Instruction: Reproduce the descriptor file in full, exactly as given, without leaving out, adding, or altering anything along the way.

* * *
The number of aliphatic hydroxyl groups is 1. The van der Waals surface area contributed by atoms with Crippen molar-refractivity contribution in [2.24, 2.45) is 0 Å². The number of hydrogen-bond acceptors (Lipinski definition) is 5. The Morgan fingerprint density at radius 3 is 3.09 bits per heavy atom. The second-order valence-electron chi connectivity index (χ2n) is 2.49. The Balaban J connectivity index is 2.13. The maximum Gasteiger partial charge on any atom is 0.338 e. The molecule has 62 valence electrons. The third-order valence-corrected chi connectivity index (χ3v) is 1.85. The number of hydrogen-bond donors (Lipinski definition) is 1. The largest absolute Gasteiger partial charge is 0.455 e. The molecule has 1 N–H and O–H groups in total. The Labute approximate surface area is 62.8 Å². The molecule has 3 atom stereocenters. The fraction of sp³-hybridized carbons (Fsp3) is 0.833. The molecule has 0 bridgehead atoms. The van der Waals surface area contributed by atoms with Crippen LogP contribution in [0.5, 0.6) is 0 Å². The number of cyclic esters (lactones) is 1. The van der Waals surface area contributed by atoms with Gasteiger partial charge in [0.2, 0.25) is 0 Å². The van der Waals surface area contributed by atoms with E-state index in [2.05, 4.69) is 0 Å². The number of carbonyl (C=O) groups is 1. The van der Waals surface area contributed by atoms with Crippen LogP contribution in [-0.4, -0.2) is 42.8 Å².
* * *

The number of aliphatic hydroxyl groups is 1. The van der Waals surface area contributed by atoms with Crippen molar-refractivity contribution in [2.24, 2.45) is 0 Å². The number of hydrogen-bond acceptors (Lipinski definition) is 5. The Morgan fingerprint density at radius 3 is 3.09 bits per heavy atom. The second-order valence-electron chi connectivity index (χ2n) is 2.49. The Balaban J connectivity index is 2.13. The maximum Gasteiger partial charge on any atom is 0.338 e. The molecule has 62 valence electrons. The third-order valence-corrected chi connectivity index (χ3v) is 1.85. The number of hydrogen-bond donors (Lipinski definition) is 1. The largest absolute Gasteiger partial charge is 0.455 e. The molecule has 1 N–H and O–H groups in total. The Labute approximate surface area is 62.8 Å². The molecule has 3 atom stereocenters. The fraction of sp³-hybridized carbons (Fsp3) is 0.833. The molecule has 0 bridgehead atoms. The van der Waals surface area contributed by atoms with Crippen LogP contribution in [0.5, 0.6) is 0 Å². The number of cyclic esters (lactones) is 1. The van der Waals surface area contributed by atoms with Gasteiger partial charge in [0.2, 0.25) is 0 Å². The van der Waals surface area contributed by atoms with E-state index in [2.05, 4.69) is 0 Å². The number of carbonyl (C=O) groups is 1. The van der Waals surface area contributed by atoms with Crippen LogP contribution in [-0.4, -0.2) is 42.8 Å².